for a patient is the final six months prior to their deaths. The
financial burden for a seemingly hopeless case is unbearable, not
just for the family, but for the patient as well. The patient, in
their last few days, should not have to worry about being a
financial burden, but the truth is, healthcare is expensive. As
Dr. Parsons argued, it may be better to supply those crucial
healthcare dollars to the father of four who requires surgery
because the chances of success are phenomenally better than the
comatose or terminally ill patient.

Current euthanasia advocates have erealized that active
euthanasia is too difficult to push through Parliament. They have
elected to go through assisted suicide which opens the door to
active euthanasia. Svend Robinson has proposed Bill C385 which
would amend the Criminal Code to allow doctors to assist in the
suicide of a patient who is terminal and requests this. In 1972,
suicide was decriminalized in Canada, keeping with the
understanding that suicide is not a rational act and these people
need help, not incarceration if the suicide attempt was
unsuccessful. The BC Commission into health care costs stated
that suicide is a right and that physicians should be empowered
to assist patients who choose to exercise that right. As it
stands now, Section 241 of the Criminal Code states that it is
illegal to counsel or assist someone to commit suicide. Section
14 presently reads “no person is entitled to consent to have
death inflicted on him”. These laws exist to protect the
vulnerable, and people open to coercion. It also recognizes that
suicidee is not a rational act, being an act of desperation and
depression out of hopelessness and helplessness. Because
something is not illegal does not make it a right. In other
words, your right to suicide is my obligation to assist your
suicide. This obligation clearly does not exist as Justice Melvin
found in the Sue Rodriguez case.

Sue Rodriguez, a 42 year old woman who has Amyotrophic
Lateral Sclerosis, commonly known as Lou Gehrig’s disease,
appealed to the Supreme Court of Canada to strike down the
section of the Criminal Code that makes aiding suicide illegal. A
graphic article published in The Globe and Mail, September 1992,
written by John Hofsess, the director of the right to Die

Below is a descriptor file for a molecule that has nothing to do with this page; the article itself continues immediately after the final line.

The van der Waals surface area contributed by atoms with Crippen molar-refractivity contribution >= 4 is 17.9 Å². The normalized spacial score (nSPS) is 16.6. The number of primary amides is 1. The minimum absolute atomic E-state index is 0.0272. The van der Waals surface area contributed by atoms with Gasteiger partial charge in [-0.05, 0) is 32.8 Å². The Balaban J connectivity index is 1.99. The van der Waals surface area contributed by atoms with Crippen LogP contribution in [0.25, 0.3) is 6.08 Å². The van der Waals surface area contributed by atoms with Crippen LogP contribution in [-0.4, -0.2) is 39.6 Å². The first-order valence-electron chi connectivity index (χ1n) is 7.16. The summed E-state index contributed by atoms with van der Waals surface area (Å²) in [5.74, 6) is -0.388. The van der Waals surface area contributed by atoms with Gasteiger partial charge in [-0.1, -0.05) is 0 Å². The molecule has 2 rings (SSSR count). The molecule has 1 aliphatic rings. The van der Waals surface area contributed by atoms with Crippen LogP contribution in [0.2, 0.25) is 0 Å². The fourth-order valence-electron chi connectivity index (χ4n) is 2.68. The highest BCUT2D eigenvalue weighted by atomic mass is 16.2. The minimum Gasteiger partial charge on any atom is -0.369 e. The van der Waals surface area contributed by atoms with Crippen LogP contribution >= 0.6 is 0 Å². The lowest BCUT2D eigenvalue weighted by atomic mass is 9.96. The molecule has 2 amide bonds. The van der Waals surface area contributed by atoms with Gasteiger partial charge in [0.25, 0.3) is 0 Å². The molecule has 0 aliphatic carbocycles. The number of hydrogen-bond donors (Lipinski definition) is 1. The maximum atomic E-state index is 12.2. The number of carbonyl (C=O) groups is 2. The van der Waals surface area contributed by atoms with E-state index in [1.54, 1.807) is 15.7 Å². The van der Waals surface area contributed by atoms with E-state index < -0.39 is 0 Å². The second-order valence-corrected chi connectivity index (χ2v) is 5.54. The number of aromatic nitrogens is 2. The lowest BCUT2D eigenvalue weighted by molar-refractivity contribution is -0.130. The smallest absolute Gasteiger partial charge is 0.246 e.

Society, describes her plight with this progressively paralysing
disease as “condemned to die”. Her future is described as a
“helpless, drooling, physically atrophied captive of this
disease, dependent on other people and machines for an ever
attenuated form of mere biological exsistence”. Her lawyers
argued that Section 241 of the Criminal Code, which makes it an
offence to assist aqnyone to commit suicide, violates Section 7
of the Charter of Rights, which guaratntees liberty and security
of the person. The Justices stressed the significant difference
between palliative care nad physician-assisted suicide, saying
Rodriguez failed to show her right to fundamental justice is
infringed by the existing criminal law. University of Manitoba
law professor Barney Sneiderman says charges are rarely laid
because the Crown recognizes that juries generally sympathize
with doctors who end the agony of dying patients. Some doctors
fear that even providing a patient with the means to commit
suicide, for example, prescribing enough pills that might be
hoarded and used for an overdose, would constitute aiding or
abetting the action of euthanasia. But Sneiderman argues that the
courts would likely requrie prosectors to prove intent. A doctor
might suspect a patient was harding pills, but because the ipills
were not prescribed for thepurpose of aiding a suicide, the
doctor would probably have a good defence. For illustration,
Sneiderman says an Edmonton doctor was charged under Section 217,
saying a person has a legal duty to perform an act if not doing
it would endanger life, and Section 219, which defines criminal
negligence and includes both acts and omissions that wou
Justices Proudfoot and Hollinrake, both agreed with Justice
McEarchern, the sole dissenter, that the legality of physician-
assisted suicide is a matter for Parliament to decide.